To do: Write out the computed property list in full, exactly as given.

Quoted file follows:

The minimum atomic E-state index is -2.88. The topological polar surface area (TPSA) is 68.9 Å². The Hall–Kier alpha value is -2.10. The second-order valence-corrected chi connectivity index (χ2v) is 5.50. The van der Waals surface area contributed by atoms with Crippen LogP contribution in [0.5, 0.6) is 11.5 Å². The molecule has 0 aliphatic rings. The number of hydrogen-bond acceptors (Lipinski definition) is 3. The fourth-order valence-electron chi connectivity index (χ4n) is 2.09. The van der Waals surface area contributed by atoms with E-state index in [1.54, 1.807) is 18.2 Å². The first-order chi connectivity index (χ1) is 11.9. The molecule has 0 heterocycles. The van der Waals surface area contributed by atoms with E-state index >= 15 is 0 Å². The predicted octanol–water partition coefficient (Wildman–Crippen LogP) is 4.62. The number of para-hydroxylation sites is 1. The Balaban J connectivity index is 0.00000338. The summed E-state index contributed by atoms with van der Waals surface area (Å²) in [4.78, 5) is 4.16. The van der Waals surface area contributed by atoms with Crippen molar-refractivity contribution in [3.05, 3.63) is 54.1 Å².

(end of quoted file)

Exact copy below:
The minimum atomic E-state index is -2.88. The topological polar surface area (TPSA) is 68.9 Å². The Hall–Kier alpha value is -2.10. The second-order valence-corrected chi connectivity index (χ2v) is 5.50. The van der Waals surface area contributed by atoms with Crippen LogP contribution in [0.5, 0.6) is 11.5 Å². The molecule has 0 aliphatic rings. The number of hydrogen-bond acceptors (Lipinski definition) is 3. The fourth-order valence-electron chi connectivity index (χ4n) is 2.09. The van der Waals surface area contributed by atoms with E-state index in [1.54, 1.807) is 18.2 Å². The first-order chi connectivity index (χ1) is 11.9. The molecule has 0 heterocycles. The van der Waals surface area contributed by atoms with E-state index >= 15 is 0 Å². The predicted octanol–water partition coefficient (Wildman–Crippen LogP) is 4.62. The number of para-hydroxylation sites is 1. The Balaban J connectivity index is 0.00000338. The summed E-state index contributed by atoms with van der Waals surface area (Å²) in [4.78, 5) is 4.16. The van der Waals surface area contributed by atoms with Crippen molar-refractivity contribution in [3.05, 3.63) is 54.1 Å².